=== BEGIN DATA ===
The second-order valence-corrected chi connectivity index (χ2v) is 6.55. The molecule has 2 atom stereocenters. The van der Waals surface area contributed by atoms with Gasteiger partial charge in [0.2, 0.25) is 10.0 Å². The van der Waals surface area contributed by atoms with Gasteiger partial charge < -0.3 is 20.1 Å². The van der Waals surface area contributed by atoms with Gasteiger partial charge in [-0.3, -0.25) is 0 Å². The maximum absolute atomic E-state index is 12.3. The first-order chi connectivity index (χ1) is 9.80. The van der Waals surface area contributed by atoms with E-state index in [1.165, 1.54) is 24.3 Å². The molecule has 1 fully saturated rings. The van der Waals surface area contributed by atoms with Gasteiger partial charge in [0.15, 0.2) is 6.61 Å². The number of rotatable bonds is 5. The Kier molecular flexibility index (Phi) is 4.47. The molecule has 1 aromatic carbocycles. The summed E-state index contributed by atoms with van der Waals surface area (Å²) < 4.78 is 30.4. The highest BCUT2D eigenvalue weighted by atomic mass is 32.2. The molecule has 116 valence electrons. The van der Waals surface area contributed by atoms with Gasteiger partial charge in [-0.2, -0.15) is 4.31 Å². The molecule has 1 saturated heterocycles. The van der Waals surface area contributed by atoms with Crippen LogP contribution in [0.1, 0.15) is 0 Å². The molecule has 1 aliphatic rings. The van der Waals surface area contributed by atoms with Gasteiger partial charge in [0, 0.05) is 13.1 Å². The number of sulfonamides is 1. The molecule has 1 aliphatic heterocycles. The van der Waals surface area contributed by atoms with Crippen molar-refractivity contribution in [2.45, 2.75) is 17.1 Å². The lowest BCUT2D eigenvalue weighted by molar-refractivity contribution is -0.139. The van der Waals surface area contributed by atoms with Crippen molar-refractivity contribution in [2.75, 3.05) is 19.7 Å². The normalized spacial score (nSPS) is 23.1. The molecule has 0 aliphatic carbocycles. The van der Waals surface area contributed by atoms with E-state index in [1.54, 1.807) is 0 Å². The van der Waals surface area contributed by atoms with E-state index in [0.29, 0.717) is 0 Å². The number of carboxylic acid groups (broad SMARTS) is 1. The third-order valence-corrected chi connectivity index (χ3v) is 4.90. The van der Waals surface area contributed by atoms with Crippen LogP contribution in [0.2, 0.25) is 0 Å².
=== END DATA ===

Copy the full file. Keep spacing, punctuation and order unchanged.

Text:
The second-order valence-corrected chi connectivity index (χ2v) is 6.55. The molecule has 2 atom stereocenters. The van der Waals surface area contributed by atoms with Gasteiger partial charge in [0.2, 0.25) is 10.0 Å². The van der Waals surface area contributed by atoms with Gasteiger partial charge < -0.3 is 20.1 Å². The van der Waals surface area contributed by atoms with Gasteiger partial charge in [-0.3, -0.25) is 0 Å². The maximum absolute atomic E-state index is 12.3. The first-order chi connectivity index (χ1) is 9.80. The van der Waals surface area contributed by atoms with E-state index in [1.165, 1.54) is 24.3 Å². The molecule has 1 fully saturated rings. The van der Waals surface area contributed by atoms with Gasteiger partial charge in [0.15, 0.2) is 6.61 Å². The number of rotatable bonds is 5. The Kier molecular flexibility index (Phi) is 4.47. The molecule has 1 aromatic carbocycles. The summed E-state index contributed by atoms with van der Waals surface area (Å²) < 4.78 is 30.4. The highest BCUT2D eigenvalue weighted by atomic mass is 32.2. The molecule has 116 valence electrons. The van der Waals surface area contributed by atoms with Gasteiger partial charge in [-0.2, -0.15) is 4.31 Å². The molecule has 1 saturated heterocycles. The van der Waals surface area contributed by atoms with Crippen LogP contribution in [0.1, 0.15) is 0 Å². The molecule has 1 aliphatic rings. The van der Waals surface area contributed by atoms with Gasteiger partial charge in [0, 0.05) is 13.1 Å². The number of sulfonamides is 1. The molecule has 1 aliphatic heterocycles. The van der Waals surface area contributed by atoms with Crippen molar-refractivity contribution in [2.45, 2.75) is 17.1 Å². The lowest BCUT2D eigenvalue weighted by molar-refractivity contribution is -0.139. The van der Waals surface area contributed by atoms with Crippen molar-refractivity contribution in [2.75, 3.05) is 19.7 Å². The normalized spacial score (nSPS) is 23.1. The molecule has 0 aliphatic carbocycles. The van der Waals surface area contributed by atoms with E-state index in [1.54, 1.807) is 0 Å². The van der Waals surface area contributed by atoms with E-state index in [0.29, 0.717) is 0 Å². The number of carboxylic acid groups (broad SMARTS) is 1. The third-order valence-corrected chi connectivity index (χ3v) is 4.90. The van der Waals surface area contributed by atoms with Crippen LogP contribution in [0.2, 0.25) is 0 Å².